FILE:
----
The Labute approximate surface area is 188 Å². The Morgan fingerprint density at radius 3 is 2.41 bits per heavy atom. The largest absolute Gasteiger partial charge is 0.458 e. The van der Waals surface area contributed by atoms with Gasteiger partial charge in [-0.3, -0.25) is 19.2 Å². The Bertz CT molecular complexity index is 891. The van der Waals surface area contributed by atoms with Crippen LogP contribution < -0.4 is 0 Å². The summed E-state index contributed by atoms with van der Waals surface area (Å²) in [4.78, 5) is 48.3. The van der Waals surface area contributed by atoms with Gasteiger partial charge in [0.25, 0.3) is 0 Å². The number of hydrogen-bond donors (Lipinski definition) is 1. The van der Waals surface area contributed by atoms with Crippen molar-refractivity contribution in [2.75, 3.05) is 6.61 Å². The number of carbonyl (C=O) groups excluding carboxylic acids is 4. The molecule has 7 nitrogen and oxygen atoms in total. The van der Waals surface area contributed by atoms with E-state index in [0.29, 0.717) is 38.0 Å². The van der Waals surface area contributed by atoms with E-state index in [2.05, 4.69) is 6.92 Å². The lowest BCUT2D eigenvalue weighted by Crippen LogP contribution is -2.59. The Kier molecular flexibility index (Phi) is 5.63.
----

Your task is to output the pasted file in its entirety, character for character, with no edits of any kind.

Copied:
The Labute approximate surface area is 188 Å². The Morgan fingerprint density at radius 3 is 2.41 bits per heavy atom. The largest absolute Gasteiger partial charge is 0.458 e. The van der Waals surface area contributed by atoms with Gasteiger partial charge in [-0.3, -0.25) is 19.2 Å². The Bertz CT molecular complexity index is 891. The van der Waals surface area contributed by atoms with Crippen LogP contribution < -0.4 is 0 Å². The summed E-state index contributed by atoms with van der Waals surface area (Å²) in [4.78, 5) is 48.3. The van der Waals surface area contributed by atoms with Gasteiger partial charge in [0.25, 0.3) is 0 Å². The number of hydrogen-bond donors (Lipinski definition) is 1. The van der Waals surface area contributed by atoms with Crippen molar-refractivity contribution in [2.75, 3.05) is 6.61 Å². The number of carbonyl (C=O) groups excluding carboxylic acids is 4. The molecule has 7 nitrogen and oxygen atoms in total. The van der Waals surface area contributed by atoms with E-state index in [0.29, 0.717) is 38.0 Å². The van der Waals surface area contributed by atoms with E-state index in [2.05, 4.69) is 6.92 Å². The lowest BCUT2D eigenvalue weighted by Crippen LogP contribution is -2.59. The Kier molecular flexibility index (Phi) is 5.63.